Around the Clock

Book review by
Darienne Stewart, Common Sense Media
Around the Clock Book Poster Image
Wacky walk through a day in the life of 23 quirky kids.

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A lot or a little?

The parents' guide to what's in this book.

Educational Value

Starting at 6 a.m., Around the Clock peeks in on 23 kids over 24 hours. Many of their activities are time-appropriate (eating lunch, brushing teeth, dreaming in bed). Overnight, their activities are especially silly: tending a moonlit garden, playing drums, and eating cake. 

 

Positive Messages

People have unique habits, hobbies, joys, fears, and dreams.

 

Positive Role Models & Representations

A few kids show admirable qualities -- trying to set the table, caring for a garden -- but they're far outnumbered by kids causing mischief. Parents are minimally present, seen coaxing a child to eat, fetching water at bedtime, and looking aghast at a hole dug in the yard.

 

Violence & Scariness

Nothing significant. One girl watches a monster clutching a woman on TV, another has a tantrum.

 

Language

What parents need to know

Parents need to know that the silly kids in Roz Chast's Around the Clock aren't particularly well-behaved. Even when they mean well, they skew toward disruptive, such as the well-intentioned boy proud of his "perfect" table, set with a saw and hammer among the everyday forks and knives. Sensitive kids might be unsettled by the unseen consequences for the more problematic behavior. Provocative and absurd humor is likely to strike a chord with kids.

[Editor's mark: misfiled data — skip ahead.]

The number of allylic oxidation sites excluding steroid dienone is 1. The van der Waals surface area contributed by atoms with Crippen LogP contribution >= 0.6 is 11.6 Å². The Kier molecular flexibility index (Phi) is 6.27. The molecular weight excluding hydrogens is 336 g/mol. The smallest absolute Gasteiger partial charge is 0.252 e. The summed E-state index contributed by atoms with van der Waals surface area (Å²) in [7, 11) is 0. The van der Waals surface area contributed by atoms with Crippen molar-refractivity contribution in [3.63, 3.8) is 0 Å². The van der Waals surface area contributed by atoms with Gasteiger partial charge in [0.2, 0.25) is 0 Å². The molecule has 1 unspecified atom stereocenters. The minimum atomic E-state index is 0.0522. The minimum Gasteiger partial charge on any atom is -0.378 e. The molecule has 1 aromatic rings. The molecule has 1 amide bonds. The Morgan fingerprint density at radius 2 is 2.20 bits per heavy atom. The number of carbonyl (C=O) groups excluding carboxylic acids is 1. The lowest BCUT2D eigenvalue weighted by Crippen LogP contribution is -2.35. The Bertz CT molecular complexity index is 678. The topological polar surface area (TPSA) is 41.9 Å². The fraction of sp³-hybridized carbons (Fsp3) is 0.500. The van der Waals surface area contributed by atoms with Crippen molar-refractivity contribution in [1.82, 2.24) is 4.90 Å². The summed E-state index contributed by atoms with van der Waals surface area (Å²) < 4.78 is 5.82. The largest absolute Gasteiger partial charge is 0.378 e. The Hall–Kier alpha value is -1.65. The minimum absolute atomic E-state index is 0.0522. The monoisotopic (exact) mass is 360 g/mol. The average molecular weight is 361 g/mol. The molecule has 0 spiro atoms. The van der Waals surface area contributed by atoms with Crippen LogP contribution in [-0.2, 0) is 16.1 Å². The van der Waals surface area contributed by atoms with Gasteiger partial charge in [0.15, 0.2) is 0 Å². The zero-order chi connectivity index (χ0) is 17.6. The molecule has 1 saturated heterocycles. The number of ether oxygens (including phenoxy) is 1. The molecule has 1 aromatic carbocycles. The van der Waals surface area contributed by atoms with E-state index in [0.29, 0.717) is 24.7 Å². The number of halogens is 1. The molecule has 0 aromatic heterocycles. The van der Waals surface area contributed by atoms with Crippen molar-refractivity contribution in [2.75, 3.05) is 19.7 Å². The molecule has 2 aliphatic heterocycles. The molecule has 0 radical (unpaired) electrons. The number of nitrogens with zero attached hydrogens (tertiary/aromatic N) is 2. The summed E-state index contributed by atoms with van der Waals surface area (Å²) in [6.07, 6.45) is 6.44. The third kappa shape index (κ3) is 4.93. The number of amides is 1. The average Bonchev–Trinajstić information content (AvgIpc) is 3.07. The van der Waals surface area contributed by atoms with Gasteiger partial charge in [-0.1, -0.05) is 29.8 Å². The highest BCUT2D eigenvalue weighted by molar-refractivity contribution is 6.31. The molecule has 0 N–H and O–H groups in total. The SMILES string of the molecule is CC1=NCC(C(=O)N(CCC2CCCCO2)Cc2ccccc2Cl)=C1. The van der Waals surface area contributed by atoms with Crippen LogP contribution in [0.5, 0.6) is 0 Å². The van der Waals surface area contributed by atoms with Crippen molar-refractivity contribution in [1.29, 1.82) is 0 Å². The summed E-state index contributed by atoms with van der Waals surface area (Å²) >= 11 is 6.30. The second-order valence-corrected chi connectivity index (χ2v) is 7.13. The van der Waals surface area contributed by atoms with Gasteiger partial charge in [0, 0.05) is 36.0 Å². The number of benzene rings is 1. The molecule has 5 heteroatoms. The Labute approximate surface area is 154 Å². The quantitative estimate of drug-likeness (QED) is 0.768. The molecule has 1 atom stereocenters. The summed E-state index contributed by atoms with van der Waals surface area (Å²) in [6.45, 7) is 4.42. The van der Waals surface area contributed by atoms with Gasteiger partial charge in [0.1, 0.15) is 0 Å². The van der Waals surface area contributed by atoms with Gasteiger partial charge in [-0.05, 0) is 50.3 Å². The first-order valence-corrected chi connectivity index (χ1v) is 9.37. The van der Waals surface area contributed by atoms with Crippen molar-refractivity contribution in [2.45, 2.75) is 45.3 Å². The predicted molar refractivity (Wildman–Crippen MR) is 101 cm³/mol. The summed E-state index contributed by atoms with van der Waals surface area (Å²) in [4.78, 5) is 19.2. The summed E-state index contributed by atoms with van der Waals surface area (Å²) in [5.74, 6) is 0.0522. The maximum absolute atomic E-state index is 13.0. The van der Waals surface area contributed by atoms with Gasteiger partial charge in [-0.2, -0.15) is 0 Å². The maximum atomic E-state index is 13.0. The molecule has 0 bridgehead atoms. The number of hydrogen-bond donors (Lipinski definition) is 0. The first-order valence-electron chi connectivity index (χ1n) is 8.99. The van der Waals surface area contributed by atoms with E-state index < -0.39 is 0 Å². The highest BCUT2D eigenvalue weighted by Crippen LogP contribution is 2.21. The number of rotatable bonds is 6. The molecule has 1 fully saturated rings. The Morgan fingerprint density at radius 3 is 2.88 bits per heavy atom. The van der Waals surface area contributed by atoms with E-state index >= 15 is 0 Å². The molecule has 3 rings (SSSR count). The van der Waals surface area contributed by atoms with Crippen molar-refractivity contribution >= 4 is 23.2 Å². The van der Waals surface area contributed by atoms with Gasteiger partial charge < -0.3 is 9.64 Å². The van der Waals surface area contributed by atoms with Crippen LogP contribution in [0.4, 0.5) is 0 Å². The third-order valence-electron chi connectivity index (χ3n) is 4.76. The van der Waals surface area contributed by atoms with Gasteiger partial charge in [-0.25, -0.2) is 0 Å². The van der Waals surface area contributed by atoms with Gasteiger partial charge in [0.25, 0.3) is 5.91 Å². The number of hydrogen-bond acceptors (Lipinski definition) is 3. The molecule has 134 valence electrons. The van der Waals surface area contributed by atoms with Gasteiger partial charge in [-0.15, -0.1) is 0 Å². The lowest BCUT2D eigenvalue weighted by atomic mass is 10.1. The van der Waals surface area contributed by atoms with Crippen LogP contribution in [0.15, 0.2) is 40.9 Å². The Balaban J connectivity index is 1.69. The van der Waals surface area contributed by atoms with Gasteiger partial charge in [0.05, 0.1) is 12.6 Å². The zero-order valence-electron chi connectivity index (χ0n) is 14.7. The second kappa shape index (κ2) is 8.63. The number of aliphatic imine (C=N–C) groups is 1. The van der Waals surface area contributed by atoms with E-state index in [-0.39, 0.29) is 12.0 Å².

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What's the story?

Peek into the lives of 23 eccentric kids over the course of a day, hour by hour. The day starts at 6 a.m. with Pete, who's drinking from his favorite cup amid a wrecked, sticky mess of a kitchen. As the day goes on, we stop in on Don, digging a hole to France in his fanciest pants, Sophie sobbing over liver surprise for dinner, Dave working on his sock museum, and John Paul fretting over wires in his bedroom wall. The book closes with Pete again, awakening from a dream that gives a nod to Maurice Sendak's surreal best.

Is it any good?

Famed New Yorker cartoonist Roz Chast's quirky characters are always a touch off-kilter; even when they're happy, they seem a bit manic. Her rhyming text is spare and simple with a few good vocabulary words ("chartreuse," "morsel") sprinkled in. 

Chast's frenetic artwork is the heart of this picture book, but it may not appeal to every child (or parent). The characters are scaled big and look like teens and adults, making it more difficult for young ones to relate to them, and the dense artwork might overwhelm some. And the sly humor isn't to everyone's taste. But many more will enjoy the giddy style and savor the abundant humorous touches in each one- and two-page illustration. 

Talk to your kids about ...

  • Families can talk about how they think other people's days are similar to or different from their own. What do parents do while children are asleep? How does your morning routine compare with your teacher's, or your best friend's, or a relative's?

  • Are there any worries that keep you up in the middle of the night?

  • Try making a 24-hour book depicting your own day.

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